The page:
Mix wet ingredients into dry just until it is combined, then pour into cups. Cups will be about 3/4 full.
Bake 20-25 minutes until a toothpick comes out clean. Check after 20 minutes.
17 February 2010
I had apprehensions when I unwrapped my first Tofurky before last Christmas. Expecting something vaguely meat-like, I was confronted with a plastic wrapped softball. I had tried the Tofurky sliced 'smoked turkey' on sandwiches and thought it was pretty good. But a beige softball? Not a good start.
On the package there were two suggested ways to baste to Tofurky while baking it. The orange one sounded like a bad idea for a Christmas turkey, so I tried the other. Unfortunately, althoguh the 'meat' and stuffing was delicious, the basting liquid was salty and used far too much oil. The basting overpowered the quality of the roast itself.
When I had a chance to get another Tofurky at a discount, I jumped at it and now wish I had bought a lot more of them. The package says it has 5 servings, but I was able to eat one 'roast' for days.
In an attempt to add a basting liquid to the roast that was as good as the 'meat', I decided to replace most of the oil with hidden liquid flavor. I roasted some poblano chiles long enough to remove the skin and seeds. I scored the tofurky very lightly and rubbed it with a teaspoon or two of oil. Then I rubbed about a tablespoon of chipotle powder on it. The Tofurky was then wrapped in the poblano chiles and aluminum foil and then baked.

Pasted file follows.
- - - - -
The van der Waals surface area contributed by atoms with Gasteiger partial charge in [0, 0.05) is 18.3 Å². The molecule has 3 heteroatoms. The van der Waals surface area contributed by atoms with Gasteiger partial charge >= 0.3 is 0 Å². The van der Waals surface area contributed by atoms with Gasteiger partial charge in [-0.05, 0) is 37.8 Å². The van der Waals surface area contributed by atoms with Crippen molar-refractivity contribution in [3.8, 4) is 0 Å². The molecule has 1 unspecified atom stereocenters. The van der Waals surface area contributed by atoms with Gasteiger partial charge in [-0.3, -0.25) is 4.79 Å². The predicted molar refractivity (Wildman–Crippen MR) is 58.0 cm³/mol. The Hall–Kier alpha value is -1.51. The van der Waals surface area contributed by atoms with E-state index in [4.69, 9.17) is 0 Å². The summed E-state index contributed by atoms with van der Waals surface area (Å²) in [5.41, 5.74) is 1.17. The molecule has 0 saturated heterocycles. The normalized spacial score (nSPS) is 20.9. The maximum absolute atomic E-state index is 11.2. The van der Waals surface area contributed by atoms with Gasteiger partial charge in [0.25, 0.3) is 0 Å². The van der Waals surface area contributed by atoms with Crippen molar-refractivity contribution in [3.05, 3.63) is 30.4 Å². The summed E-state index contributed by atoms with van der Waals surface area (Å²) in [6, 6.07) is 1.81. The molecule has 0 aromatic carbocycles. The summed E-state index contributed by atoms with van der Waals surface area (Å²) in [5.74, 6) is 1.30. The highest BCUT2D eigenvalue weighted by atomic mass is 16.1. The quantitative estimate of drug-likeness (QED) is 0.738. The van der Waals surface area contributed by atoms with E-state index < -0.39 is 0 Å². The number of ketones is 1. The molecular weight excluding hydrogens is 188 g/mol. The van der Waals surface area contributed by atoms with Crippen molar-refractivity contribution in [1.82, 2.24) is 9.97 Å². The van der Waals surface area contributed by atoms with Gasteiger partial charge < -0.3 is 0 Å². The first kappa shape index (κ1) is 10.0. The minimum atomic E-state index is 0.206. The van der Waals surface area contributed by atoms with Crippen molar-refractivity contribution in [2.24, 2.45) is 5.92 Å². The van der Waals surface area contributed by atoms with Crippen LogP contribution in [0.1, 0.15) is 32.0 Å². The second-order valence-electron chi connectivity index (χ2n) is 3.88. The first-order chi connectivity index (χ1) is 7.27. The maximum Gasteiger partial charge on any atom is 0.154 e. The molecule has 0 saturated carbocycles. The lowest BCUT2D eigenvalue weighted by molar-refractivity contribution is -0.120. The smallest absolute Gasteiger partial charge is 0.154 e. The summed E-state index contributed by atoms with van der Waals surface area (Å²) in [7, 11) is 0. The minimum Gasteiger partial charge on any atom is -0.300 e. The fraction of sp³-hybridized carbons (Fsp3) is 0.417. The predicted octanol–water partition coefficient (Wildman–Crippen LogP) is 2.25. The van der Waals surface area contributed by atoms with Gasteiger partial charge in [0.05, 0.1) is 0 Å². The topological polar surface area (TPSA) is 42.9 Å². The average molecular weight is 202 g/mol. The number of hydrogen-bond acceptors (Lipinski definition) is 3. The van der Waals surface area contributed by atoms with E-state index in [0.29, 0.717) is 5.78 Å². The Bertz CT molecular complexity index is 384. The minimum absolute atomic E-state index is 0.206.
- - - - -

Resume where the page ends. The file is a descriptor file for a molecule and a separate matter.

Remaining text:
The result was a super tender, very tasty, very juicy Tofurky roast that even offered up some pan juices. Sorry, Tofurky package recipe-writer-people. I win this one big time.
Southwestern Tofurky Roast
1 Tofurky, defrosted as per manufacturers directions
3 large poblano chiles
2 tsp olive oil
1 Tbs chipotle powder
Note: if you want even less heat than a poblano, you could use 6 or so Anaheim (Hatch) chiles instead, or even regular bell peppers as long as you roast and peel them
Preheat oven to 350F
Using a gas burner or your broiler, blister the skin on the poblanos, and set them aside, covered, for 15 minutes.
Peel the poblanos and remove the stem and seeds.
With a sharp knife, carefully remove the roast from its package.
Carefully and very lightly score the roast on all sides.
Rub olive oil over roast